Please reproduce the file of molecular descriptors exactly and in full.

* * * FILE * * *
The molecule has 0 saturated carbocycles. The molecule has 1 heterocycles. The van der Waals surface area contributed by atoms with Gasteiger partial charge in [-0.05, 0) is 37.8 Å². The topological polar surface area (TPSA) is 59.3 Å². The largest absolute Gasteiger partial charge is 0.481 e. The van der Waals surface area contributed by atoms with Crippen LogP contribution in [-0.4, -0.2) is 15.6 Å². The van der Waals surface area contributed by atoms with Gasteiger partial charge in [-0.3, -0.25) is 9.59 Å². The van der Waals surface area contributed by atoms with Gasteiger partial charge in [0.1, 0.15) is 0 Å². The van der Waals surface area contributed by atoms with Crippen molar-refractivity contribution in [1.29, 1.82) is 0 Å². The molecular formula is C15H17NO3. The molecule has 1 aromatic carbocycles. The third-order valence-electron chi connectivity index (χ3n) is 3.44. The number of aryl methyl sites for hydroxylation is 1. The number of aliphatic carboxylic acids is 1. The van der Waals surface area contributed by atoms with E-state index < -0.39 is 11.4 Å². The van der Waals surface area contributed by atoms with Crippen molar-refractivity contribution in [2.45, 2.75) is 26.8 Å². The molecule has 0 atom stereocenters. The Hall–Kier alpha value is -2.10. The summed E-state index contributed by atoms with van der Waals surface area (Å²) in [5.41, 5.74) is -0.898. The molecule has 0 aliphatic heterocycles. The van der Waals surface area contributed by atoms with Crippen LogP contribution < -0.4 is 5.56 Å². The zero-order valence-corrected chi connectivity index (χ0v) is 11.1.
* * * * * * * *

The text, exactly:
The molecule has 0 saturated carbocycles. The molecule has 1 heterocycles. The van der Waals surface area contributed by atoms with Gasteiger partial charge in [-0.05, 0) is 37.8 Å². The topological polar surface area (TPSA) is 59.3 Å². The largest absolute Gasteiger partial charge is 0.481 e. The van der Waals surface area contributed by atoms with Crippen LogP contribution in [-0.4, -0.2) is 15.6 Å². The van der Waals surface area contributed by atoms with Gasteiger partial charge in [-0.3, -0.25) is 9.59 Å². The van der Waals surface area contributed by atoms with Gasteiger partial charge in [0.1, 0.15) is 0 Å². The van der Waals surface area contributed by atoms with Crippen molar-refractivity contribution in [1.29, 1.82) is 0 Å². The molecular formula is C15H17NO3. The molecule has 1 aromatic carbocycles. The third-order valence-electron chi connectivity index (χ3n) is 3.44. The number of aryl methyl sites for hydroxylation is 1. The number of aliphatic carboxylic acids is 1. The van der Waals surface area contributed by atoms with E-state index < -0.39 is 11.4 Å². The van der Waals surface area contributed by atoms with Crippen molar-refractivity contribution in [2.45, 2.75) is 26.8 Å². The molecule has 0 atom stereocenters. The Hall–Kier alpha value is -2.10. The summed E-state index contributed by atoms with van der Waals surface area (Å²) in [5.41, 5.74) is -0.898. The molecule has 0 aliphatic heterocycles. The van der Waals surface area contributed by atoms with Crippen LogP contribution < -0.4 is 5.56 Å². The zero-order valence-corrected chi connectivity index (χ0v) is 11.1.